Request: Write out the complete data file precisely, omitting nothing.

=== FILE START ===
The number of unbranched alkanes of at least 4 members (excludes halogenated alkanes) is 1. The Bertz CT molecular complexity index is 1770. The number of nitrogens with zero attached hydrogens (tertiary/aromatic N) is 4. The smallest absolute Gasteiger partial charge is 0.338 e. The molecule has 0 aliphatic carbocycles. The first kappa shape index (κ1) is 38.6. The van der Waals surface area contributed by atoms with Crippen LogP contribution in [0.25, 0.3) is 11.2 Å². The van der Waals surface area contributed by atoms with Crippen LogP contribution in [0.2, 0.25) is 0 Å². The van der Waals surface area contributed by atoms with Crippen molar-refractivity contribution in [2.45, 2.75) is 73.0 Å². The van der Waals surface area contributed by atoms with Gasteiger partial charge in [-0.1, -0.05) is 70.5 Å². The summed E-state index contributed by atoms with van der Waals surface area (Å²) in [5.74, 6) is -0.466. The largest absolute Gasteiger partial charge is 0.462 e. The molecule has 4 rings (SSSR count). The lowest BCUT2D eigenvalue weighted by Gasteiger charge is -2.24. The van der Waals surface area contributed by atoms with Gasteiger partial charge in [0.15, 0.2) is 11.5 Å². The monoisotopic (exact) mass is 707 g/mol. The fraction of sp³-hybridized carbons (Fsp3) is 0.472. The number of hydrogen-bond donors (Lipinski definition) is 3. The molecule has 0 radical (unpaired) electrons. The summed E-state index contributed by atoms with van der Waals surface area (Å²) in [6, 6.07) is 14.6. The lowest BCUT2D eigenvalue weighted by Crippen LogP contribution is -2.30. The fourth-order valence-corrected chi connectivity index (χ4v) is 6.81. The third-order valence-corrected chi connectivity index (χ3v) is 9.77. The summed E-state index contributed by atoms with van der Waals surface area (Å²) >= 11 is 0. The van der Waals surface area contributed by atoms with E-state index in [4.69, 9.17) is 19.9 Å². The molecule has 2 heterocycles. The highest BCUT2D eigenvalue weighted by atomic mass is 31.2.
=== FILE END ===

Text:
The number of unbranched alkanes of at least 4 members (excludes halogenated alkanes) is 1. The Bertz CT molecular complexity index is 1770. The number of nitrogens with zero attached hydrogens (tertiary/aromatic N) is 4. The smallest absolute Gasteiger partial charge is 0.338 e. The molecule has 0 aliphatic carbocycles. The first kappa shape index (κ1) is 38.6. The van der Waals surface area contributed by atoms with Crippen LogP contribution in [0.25, 0.3) is 11.2 Å². The van der Waals surface area contributed by atoms with Crippen LogP contribution in [0.2, 0.25) is 0 Å². The van der Waals surface area contributed by atoms with Crippen molar-refractivity contribution in [2.45, 2.75) is 73.0 Å². The van der Waals surface area contributed by atoms with Gasteiger partial charge in [-0.1, -0.05) is 70.5 Å². The summed E-state index contributed by atoms with van der Waals surface area (Å²) in [5.74, 6) is -0.466. The largest absolute Gasteiger partial charge is 0.462 e. The molecule has 4 rings (SSSR count). The lowest BCUT2D eigenvalue weighted by Gasteiger charge is -2.24. The van der Waals surface area contributed by atoms with Gasteiger partial charge in [0.15, 0.2) is 11.5 Å². The monoisotopic (exact) mass is 707 g/mol. The fraction of sp³-hybridized carbons (Fsp3) is 0.472. The number of hydrogen-bond donors (Lipinski definition) is 3. The molecule has 0 radical (unpaired) electrons. The summed E-state index contributed by atoms with van der Waals surface area (Å²) in [6, 6.07) is 14.6. The lowest BCUT2D eigenvalue weighted by Crippen LogP contribution is -2.30. The fourth-order valence-corrected chi connectivity index (χ4v) is 6.81. The third-order valence-corrected chi connectivity index (χ3v) is 9.77. The summed E-state index contributed by atoms with van der Waals surface area (Å²) >= 11 is 0. The van der Waals surface area contributed by atoms with E-state index in [4.69, 9.17) is 19.9 Å². The molecule has 2 heterocycles. The highest BCUT2D eigenvalue weighted by atomic mass is 31.2.